Why pensioners are cruising their way around budget changes 36



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Age pensioners have always gone on cruises. But since the budget, we have seen stories emerge of age pensioners changing their behaviour in response to the proposed rebalancing of the age pension asset tests.

Sydney housewife Noelene has bought a holiday cruise to Alaska. Seemingly contradicting sensible living strategies for many older people, financial advisers are now proposing part-pensioners upsize and buy a more expensive house.

It’s surprising behaviour, especially in light of new research from CePAR using government data that demonstrates many age pensioners actually live very frugally. Many pensioners live below even the “modest” retirement standard proposed by ASFA ($23,469 for a single and $33,766 for a couple, who own their own home). Indeed, many pensioners are cautious and keep a cushion of assets, whether because of concern about risk, to pay for age care when frail, or to leave a bequest to children or grandchildren.

What’s changed

Why would age pensioners choose to spend big now? Well, it’s a rational response by part-pensioners to the proposed budget asset tests. If the anecdotal behaviour is writ large, a lot of the potential revenue gains (estimated at A$2.4 billion over 5 years) from the asset test changes may disappear.

Apart from the home, the financial and other assets of age pensioners are tested above a limit, so as to target the pension. The age pension is also subject to an income test. At the moment pensioners are assessed under both the income test and the asset test: whichever test gives the lower pension rate is applied. This allows considerable scope for sophisticated pension planning.

The 2015 budget includes changes to the age pension asset tests which deliver benefits at the low end but which are quite draconian for those who have accumulated some assets.

For homeowners, the asset free areas are to rise from $202,000 to $250,000 for single home owners and from $286,500 to $375,000 for couple home owners, but the asset test taper rate will double, from $1.50 per fortnight ($38 a year) per $1,000 to $3 per fortnight ($78 per year) per $1,000.

Pensioners who do not own their own home – and who are much less well off than those who own a home – will benefit from an increase in their threshold to $200,000 more than homeowner pensioners.

On a superficial view, these seem like reasonable changes. But they may have significant behavioural effects and there could be a better way to achieve the government’s policy goals.

Savings taxed: how the government is changing behaviour

The age pension can be thought of as a universal payment combined with an in-built income tax (the income test, which has a 50% tax rate up to the cut out point) and an in-built wealth tax (the asset test).

The effect of the change in policy is to reduce the asset cut-out point where the age pension ceases. Under current asset taper rules, the effective wealth tax rate in the asset test is 3.9% above the threshold. The budget proposal of a taper of $3 per fortnight per $1,000 implies a wealth tax rate of 7.8% ($78 per year per $1,000) above the new thresholds. With real returns of around 5% on many investments currently, the wealth tax effectively confiscates the whole of the real return above the thresholds.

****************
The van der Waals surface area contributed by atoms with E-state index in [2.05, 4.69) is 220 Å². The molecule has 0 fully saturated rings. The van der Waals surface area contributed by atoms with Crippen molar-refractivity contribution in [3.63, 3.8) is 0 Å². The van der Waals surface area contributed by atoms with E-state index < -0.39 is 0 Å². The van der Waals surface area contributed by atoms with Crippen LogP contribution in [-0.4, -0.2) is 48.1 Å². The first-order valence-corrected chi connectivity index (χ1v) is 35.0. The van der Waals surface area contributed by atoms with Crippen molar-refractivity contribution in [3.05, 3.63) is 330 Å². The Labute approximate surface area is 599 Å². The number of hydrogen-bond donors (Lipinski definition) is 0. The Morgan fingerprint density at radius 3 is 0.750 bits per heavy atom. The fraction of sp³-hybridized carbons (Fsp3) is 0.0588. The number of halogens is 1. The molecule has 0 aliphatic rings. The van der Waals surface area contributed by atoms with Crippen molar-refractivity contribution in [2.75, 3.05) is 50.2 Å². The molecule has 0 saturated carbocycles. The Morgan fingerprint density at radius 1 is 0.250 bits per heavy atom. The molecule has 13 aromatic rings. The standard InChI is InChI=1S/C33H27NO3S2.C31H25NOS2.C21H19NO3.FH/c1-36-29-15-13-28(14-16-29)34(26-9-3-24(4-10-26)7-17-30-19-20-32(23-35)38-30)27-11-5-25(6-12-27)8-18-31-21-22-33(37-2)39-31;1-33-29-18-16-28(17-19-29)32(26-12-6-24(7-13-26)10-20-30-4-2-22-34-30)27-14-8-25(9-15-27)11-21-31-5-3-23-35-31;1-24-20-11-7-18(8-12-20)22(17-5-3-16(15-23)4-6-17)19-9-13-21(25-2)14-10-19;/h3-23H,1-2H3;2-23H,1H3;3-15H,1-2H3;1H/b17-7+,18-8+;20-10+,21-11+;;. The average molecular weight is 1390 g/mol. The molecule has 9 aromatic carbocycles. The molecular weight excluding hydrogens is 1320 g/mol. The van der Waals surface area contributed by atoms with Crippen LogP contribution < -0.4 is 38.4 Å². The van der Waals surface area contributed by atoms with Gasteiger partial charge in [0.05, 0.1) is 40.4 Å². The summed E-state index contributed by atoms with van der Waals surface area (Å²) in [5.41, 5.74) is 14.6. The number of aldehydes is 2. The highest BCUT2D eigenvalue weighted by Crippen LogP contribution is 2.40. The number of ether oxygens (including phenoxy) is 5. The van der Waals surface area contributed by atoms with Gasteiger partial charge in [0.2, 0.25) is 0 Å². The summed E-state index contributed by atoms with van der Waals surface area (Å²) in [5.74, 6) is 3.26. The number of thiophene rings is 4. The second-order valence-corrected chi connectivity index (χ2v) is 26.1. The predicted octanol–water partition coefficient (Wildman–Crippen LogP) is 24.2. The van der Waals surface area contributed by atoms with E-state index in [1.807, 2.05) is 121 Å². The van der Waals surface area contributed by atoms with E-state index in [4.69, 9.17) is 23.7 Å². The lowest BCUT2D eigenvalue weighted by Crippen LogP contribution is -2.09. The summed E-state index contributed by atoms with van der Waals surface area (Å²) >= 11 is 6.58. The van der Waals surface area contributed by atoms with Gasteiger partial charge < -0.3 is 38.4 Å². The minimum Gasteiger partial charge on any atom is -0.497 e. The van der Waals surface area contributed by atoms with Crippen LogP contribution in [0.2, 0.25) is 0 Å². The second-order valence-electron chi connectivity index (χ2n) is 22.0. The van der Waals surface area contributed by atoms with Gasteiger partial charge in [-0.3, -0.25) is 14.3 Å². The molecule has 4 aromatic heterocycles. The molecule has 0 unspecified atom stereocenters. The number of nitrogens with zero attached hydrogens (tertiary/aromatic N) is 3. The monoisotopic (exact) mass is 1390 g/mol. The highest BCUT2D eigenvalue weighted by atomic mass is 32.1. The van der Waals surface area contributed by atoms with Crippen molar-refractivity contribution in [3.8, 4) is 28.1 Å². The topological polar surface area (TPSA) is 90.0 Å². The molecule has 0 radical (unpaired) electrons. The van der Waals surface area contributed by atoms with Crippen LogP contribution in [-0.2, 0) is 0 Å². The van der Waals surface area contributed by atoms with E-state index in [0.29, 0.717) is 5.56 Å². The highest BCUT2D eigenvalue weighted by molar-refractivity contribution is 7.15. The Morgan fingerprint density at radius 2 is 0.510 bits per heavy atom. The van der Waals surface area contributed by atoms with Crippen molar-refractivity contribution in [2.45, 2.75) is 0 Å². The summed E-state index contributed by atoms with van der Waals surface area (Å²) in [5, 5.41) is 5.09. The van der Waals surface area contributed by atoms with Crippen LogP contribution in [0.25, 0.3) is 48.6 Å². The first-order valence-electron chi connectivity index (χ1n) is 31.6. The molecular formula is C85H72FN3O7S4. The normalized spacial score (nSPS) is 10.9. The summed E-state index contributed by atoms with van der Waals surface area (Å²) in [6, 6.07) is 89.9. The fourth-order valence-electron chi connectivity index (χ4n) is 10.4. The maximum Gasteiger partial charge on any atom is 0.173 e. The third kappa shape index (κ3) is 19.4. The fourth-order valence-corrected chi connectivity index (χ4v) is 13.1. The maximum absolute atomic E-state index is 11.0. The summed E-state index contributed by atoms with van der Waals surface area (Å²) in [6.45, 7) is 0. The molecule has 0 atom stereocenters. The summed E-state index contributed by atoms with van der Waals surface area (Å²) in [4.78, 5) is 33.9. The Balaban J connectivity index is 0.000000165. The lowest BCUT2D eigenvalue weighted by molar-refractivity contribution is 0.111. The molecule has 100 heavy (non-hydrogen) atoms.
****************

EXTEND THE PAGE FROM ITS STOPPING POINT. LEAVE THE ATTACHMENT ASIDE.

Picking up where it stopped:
A home-owner couple will see their pension cease at assets of $823,000 compared to over $1.1 million currently. But this home-owner couple with $823,000 in savings would not necessarily have a higher living standard than a home-owner couple with $375,000 in savings; indeed, it could well be lower.

Overall, under the proposed new system, income from savings would be very heavily taxed. Assuming a return to savings of 5%, the effective marginal tax rate could be as much as 160% (the wealth tax rate of 7.8% divided by a 5% return). This creates a disincentive to save. For the conservative investor the situation is even worse, as products like term deposits offer rates only slightly higher than inflation.

An alternative approach: deeming an income return

The Henry Tax Review and the Shepherd National Committee of Audit both recommended that the separate age pension asset test should be replaced by a comprehensive means test that deems income from assets.

A deeming approach disregards actual income from an asset. Only deemed income is included, based on a sensible choice of rate of return, such as the return on bank interest. At 1.75% and 3.25% rates, this is quite a conservative rate of return.

In fact, we already deem income returns in the current pension system, for assets including bank accounts, term deposits, shares, managed funds, loans to family members and superannuation funds (if you are age pension age).

Widening the deeming rules would return us to the “merged means test” which operated in Australia up to the 1970s. Under the test, all assets apart from the home were deemed to yield 10% per annum and actual income from assets was disregarded. The assumed yield on an annuity purchased at age 65 was 10%. Currently an indexed annuity at that age would yield around a third of that in real terms, and even a “growth” investment strategy will yield only 5% to 6%, so a deeming rate around 6% could be justified.

Deeming rates can be set to achieve the sort of budget savings sought by the government with fewer issues for fairness and perverse incentives. A deeming rate of, say, 6% combines with a pension taper of 50% to give an effective marginal wealth tax rate of 3%. This is much less than the effective 7.8% wealth tax rate in the budget measure.

Deeming allows a pensioner to have either modest income or modest assets but not both. It does not unfairly advantage those who maximise their entitlements by planning under both income and asset tests, as the current system allows. A wider deemed base could save as much at a lower effective wealth tax rate than that proposed by the government.

The bigger picture

Australia has highly generous tax concessions for retirement saving, but quite harsh treatment on the pension side. Why incentivise savings through super tax breaks and then penalise savers under the means test?

Home owner retirees are much better off than those who do not own their home and the age pension means test does not touch the top cohort of superannuation savers who receive a hugely disproportionate share of superannuation tax breaks. In contrast to most middle income savers who eventually need some level of age pension with its implicit wealth tax, the top cohort who don’t need the age pension are never subject to any wealth or bequests tax.

The Conversation

David Ingles is Senior Research Fellow, Tax and Transfer Policy Institute, Crawford School of Public Policy at Australian National University.
Miranda Stewart is Professor and Director, Tax and Transfer Policy Institute, Crawford School of Public Policy at Australian National University.